"It's one of the more frustrating situations," Stoops told The Oklahoman. "You're not sure how to handle it. ... It can be difficult."
Stoops knows. Eight years ago, Oklahoma led Texas A&M 49-0 at halftime en route to a 77-0 rout. Jason White was on his way to winning the Heisman Trophy; he didn't play in the second half. The first-team defense stayed in longer and scored a touchdown on a fumble return. The next day, columnist Mike Lupica, on ESPN's The Sports Reporters, called it "a graceless act," and added: "I don't want to hear about how long (Stoops) left this guy in. There is a way that the game doesn't have to end up 77-0."
Problem was, Oklahoma did almost all it could to keep the game from ending up 84-0. Or 91-0. Or worse. The Sooners threw only three passes in the second half, all early in the third quarter. By the fourth quarter, they'd stopped running any semblance of their offense. Midway through the fourth quarter, when a unit made up mostly of scout-teamers earned a first down near the A&M goal line, Stoops ordered backup quarterback Paul Thompson to take a knee on first down. Then, he called three straight dive plays to a walk-on fullback, run at half-speed. Oh, and they ran the clock continuously in the fourth quarter. What else, Stoops was asked, could he have done?
"I don't know," he said then, "other than telling them to go in and fall down" -- which is essentially what he'd told them to do.
It was a stunning result and an obvious aberration. And yet, five years later, as the Sooners pushed hard to reach the BCS Championship game, they regularly put up huge numbers. Oklahoma scored at least 58 points in each of its last five regular-season games in 2008 (and more than 60 in five straight, including the Big 12 Championship). The Sooners piled up style points -- even though on his way to winning the Heisman, Sam Bradford rarely played in the fourth quarter.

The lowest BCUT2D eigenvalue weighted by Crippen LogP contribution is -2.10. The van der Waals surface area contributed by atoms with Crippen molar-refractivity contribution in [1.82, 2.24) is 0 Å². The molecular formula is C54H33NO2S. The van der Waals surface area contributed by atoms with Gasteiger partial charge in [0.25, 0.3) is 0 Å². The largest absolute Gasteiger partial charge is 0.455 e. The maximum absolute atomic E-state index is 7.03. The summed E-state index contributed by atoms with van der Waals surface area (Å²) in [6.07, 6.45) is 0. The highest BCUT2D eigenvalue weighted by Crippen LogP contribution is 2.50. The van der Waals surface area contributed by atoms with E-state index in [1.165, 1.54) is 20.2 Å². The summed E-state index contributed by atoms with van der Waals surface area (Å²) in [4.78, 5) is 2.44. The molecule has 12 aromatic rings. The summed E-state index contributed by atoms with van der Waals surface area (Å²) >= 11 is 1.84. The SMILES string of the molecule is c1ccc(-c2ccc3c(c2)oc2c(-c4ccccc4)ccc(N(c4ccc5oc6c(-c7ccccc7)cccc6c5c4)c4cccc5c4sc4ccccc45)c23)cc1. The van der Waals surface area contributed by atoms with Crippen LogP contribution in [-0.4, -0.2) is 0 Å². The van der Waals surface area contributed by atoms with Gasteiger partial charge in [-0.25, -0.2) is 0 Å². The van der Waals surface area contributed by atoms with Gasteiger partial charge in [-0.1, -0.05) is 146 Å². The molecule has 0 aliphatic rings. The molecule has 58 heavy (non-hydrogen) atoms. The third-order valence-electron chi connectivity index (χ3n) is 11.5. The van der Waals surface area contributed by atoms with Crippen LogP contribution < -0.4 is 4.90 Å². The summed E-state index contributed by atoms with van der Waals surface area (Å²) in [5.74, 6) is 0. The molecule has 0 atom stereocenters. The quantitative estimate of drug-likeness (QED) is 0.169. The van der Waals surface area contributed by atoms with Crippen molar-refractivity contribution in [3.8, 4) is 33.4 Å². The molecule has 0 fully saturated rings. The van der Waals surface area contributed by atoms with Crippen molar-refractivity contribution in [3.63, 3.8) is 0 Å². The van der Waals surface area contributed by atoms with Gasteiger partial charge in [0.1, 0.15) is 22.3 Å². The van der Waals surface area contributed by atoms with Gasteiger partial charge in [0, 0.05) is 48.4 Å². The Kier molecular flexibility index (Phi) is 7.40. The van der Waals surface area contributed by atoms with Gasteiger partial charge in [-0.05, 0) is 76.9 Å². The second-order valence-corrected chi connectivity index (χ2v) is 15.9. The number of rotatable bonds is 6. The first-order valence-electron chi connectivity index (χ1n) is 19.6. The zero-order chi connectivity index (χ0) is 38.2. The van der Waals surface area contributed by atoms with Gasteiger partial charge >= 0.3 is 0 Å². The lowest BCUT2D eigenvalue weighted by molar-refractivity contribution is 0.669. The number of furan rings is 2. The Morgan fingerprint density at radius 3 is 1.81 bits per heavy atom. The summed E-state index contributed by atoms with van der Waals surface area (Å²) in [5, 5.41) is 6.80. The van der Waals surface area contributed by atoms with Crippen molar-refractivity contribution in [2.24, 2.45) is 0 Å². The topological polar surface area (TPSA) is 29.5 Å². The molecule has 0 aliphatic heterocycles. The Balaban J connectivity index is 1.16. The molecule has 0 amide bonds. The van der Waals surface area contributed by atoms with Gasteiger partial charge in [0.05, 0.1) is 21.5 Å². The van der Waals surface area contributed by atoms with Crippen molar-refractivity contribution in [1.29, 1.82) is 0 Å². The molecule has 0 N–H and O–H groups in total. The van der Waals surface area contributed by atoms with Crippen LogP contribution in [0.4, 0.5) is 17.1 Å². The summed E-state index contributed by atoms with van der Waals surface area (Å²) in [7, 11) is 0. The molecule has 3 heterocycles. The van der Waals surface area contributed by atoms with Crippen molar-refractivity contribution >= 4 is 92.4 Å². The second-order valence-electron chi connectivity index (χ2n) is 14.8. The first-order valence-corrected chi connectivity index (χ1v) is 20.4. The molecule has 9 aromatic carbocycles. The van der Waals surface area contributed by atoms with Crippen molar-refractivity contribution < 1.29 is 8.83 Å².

We heard a little about it -- in the conference championship against Missouri, the Sooners clearly kept the accelerator floored -- but everyone understood the importance. Oklahoma's perceived dominance was a big reason why it was ranked higher in the polls than Texas, which had won the head-to-head matchup. The Sooners' higher position in the BCS rankings broke a three-way tie in the Big 12 South (with Texas and Texas Tech), propelling them into the conference championship game and then into the BCS title game.
Things have changed since then, too. Last year, Oregon's feeding frenzy in Kelly's frenetic offense started with that 72-0 win over New Mexico, and the Ducks' drive to the BCS Championship game included results like 69-0, 60-13 and five more games with at least 48 points. Other high-powered offenses -- Boise State's, and Oklahoma State's, and Wisconsin's -- put up similar numbers. No one blinks anymore; it's the new paradigm.
If Oklahoma hangs 70 on Kansas Saturday, we'll shrug and note how good Jones and his receivers are, and how bad the Jayhawks are. Conversely, if the Sooners win, say, 48-14, some will wonder what went wrong. Meanwhile, The AP has picked Wisconsin to score 90 points on Indiana. If Russell Wilson and the Badgers have a record-setting day against the Hoosiers, will anyone be surprised? Or all that upset?
There's still a debate to be had over how much is too much, and when and how it's best to hit the brakes. But those unwritten rules remain up for interpretation. And like the game, they're also evolving. Maybe 90 points would be too much, but is anyone sure? We know what the Ol' Ball Coach thinks: "As long as you let your backups play, nobody cares (about the score)," he said. Last week, South Carolina's reserves scored three fourth-quarter touchdowns against Kentucky in a 54-3 win. It was something that, to Spurrier's way of thinking, has been all too rare in recent years.
Said Spurrier, "We've had trouble running the score up on anybody."